Articles filed under Energy Policy from Rhode Island

Market Policies, Emissions Goals on Collision Course in New England

Backers of gas generation countered that renewables are benefiting from government-backed subsidies and long-term contracts that threaten to reintroduce government-mandated integrated resource planning. ...state policies are giving renewables undue advantage and undermining conventional generators’ investments in the market.
21 Mar 2016

Southern New England states work together to request renewable energy proposals

Companies designing projects to bring clean electricity to southern New England say they’re grateful Massachusetts, Connecticut and Rhode Island have finally made a request for proposals to carry that power to the region. But meeting the region’s longer-term goal of expanding the use of renewable electricity from wind, solar and hydroelectricity will require more transmission capacity than the states requested, said Edward Krapels, the CEO of Anbaric Transmission, which is proposing one project in Maine and another Vermont.
24 Nov 2015

ISO New England eyes solar, wind, gas in low growth, energy efficiency focused next decade

Washington -- Aggressive energy efficiency efforts and new distributed generation capacity -- virtually all of it in the form of solar projects -- are combining to put a lid on growth in peak demand and electric use in New England, ISO New England said in its newly released 2015 Regional System Plan.
9 Nov 2015

Conservation group slams 'secret' work between governors, utilities

“The states and NESCOE are deliberately working out the details of this plan in secret, consistent with the view of one of NESCOE’s staffers that the plan should be ‘formulated behind closed doors’ because the ‘court of public opinion can be fickle and recalcitrant,’ ” Courchesne wrote, quoting an email from a NESCOE staff member to Executive Director Heather Hunt.
25 Jun 2014

Reporter: Wind Resistance

The opposition is prepared to assert that wind farms are visual blights and environmental disturbances. But Deepwater’s adversaries believe that the high cost of this particular type of green energy is their strongest argument. A stack of handouts by the door to the Narragansett Town Council chambers raised the alarm. They proclaimed: “Wind Power Invasion Coming Soon,” and warned of a “predatory development,” and “a risky venture,” doomed to fail, while guaranteeing “huge profits” to Deepwater Wind.
9 Mar 2014

Deepwater Wind opponents look to Maine as new power source

While Ehrhardt acknowledges the fact that National Grid has signed an agreement with Deepwater, he believes there should be some re-negotiating about this agreement. "There are contracts in place, so I'm not suggesting we just walk away from our obligations, as foolish as they may be," said Erhardt, referring to the PPA between National Grid and Deepwater. "Instead, we should consider contractual renegotiating, by trying to come up with a buyout asking Deepwater to reimburse us."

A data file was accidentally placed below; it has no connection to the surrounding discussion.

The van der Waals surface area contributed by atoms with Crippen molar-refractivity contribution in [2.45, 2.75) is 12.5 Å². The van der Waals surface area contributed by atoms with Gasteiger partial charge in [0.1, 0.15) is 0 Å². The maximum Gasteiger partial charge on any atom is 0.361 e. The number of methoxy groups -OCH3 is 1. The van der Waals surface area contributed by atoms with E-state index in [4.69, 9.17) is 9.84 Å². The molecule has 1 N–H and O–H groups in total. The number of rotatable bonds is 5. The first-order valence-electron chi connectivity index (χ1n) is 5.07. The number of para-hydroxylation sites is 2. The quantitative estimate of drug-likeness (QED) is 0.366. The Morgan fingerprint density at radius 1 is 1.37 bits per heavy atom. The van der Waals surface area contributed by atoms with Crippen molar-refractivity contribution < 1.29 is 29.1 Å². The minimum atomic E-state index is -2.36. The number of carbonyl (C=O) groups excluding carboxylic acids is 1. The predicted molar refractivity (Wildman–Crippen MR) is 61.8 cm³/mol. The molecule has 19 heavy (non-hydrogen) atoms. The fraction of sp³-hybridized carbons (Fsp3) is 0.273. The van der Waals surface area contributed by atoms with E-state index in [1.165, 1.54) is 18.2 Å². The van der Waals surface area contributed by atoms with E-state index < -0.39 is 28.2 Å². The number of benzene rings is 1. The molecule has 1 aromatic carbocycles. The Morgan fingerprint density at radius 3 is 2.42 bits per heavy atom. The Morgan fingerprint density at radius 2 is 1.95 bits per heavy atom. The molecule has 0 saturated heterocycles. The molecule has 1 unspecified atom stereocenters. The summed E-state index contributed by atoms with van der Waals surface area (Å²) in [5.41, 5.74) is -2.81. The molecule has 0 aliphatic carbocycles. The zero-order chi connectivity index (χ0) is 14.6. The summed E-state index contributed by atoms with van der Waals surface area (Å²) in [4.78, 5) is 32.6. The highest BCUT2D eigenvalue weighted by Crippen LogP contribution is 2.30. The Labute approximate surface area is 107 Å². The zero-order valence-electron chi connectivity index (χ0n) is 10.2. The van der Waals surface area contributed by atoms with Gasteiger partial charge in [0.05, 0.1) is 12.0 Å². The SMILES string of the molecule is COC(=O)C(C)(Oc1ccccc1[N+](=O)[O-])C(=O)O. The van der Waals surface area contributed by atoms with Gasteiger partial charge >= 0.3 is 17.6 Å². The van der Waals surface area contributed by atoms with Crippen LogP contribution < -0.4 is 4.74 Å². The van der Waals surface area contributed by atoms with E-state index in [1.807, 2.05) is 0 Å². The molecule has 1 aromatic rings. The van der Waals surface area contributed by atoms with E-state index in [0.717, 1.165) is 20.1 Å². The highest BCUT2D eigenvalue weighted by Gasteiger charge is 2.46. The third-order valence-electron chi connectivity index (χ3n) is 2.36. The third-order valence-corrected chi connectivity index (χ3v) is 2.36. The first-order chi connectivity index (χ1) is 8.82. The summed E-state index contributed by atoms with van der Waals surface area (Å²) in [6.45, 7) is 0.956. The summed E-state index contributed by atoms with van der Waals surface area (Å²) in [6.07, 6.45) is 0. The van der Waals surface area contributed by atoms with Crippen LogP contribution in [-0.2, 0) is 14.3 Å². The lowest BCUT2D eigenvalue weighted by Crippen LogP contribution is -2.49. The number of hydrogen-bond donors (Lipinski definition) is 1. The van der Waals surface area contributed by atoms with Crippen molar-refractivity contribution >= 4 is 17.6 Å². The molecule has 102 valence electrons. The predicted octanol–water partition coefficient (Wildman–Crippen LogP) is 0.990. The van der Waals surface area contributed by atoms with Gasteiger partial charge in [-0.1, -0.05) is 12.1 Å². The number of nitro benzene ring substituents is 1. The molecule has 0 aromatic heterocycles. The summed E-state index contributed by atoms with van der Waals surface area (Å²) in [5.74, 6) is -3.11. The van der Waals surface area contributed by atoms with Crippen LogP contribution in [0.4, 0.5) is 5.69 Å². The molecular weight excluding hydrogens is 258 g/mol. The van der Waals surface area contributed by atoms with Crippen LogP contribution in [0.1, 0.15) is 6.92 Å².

8 Oct 2013

Wind-farm power deal appeal heard

An attorney for the Conservation Law Foundation and another representing Toray Plastics and Polytop Corp. urged the five justices to allow their petitions against a contract for the sale of power from the wind farm to proceed to a full hearing. ..."Every time renewable-energy projects are advanced through illegal methods, it creates a backlash against renewable energy," Elmer said.
7 Apr 2011

Hummel Report on Net Metering

Two years ago, in an effort to promote wind energy, the legislature changed the law on "net metering'' - a practice that allows the owners of wind turbines to sell any power they don't use back to National Grid. It seemed to make sense ...but, as Jim Hummel finds, the change in law opened up a loophole that is now the subject of an investigation by the Public Utilities Commission.
20 Jan 2011

SAMP plan to expand state power over coastal waters up for vote

Deepwater has said time is of the essence to take advantage of federal tax credits that expire at the end of 2012. The company has paid $3.2 million to defray the cost of the SAMP. Another $2.8 million has come from the state; $700,000 came from the U.S. Department of Energy and $2 million from the federal stimulus. The plan's creators say the source of money had no impact on the results of the plan.
19 Oct 2010
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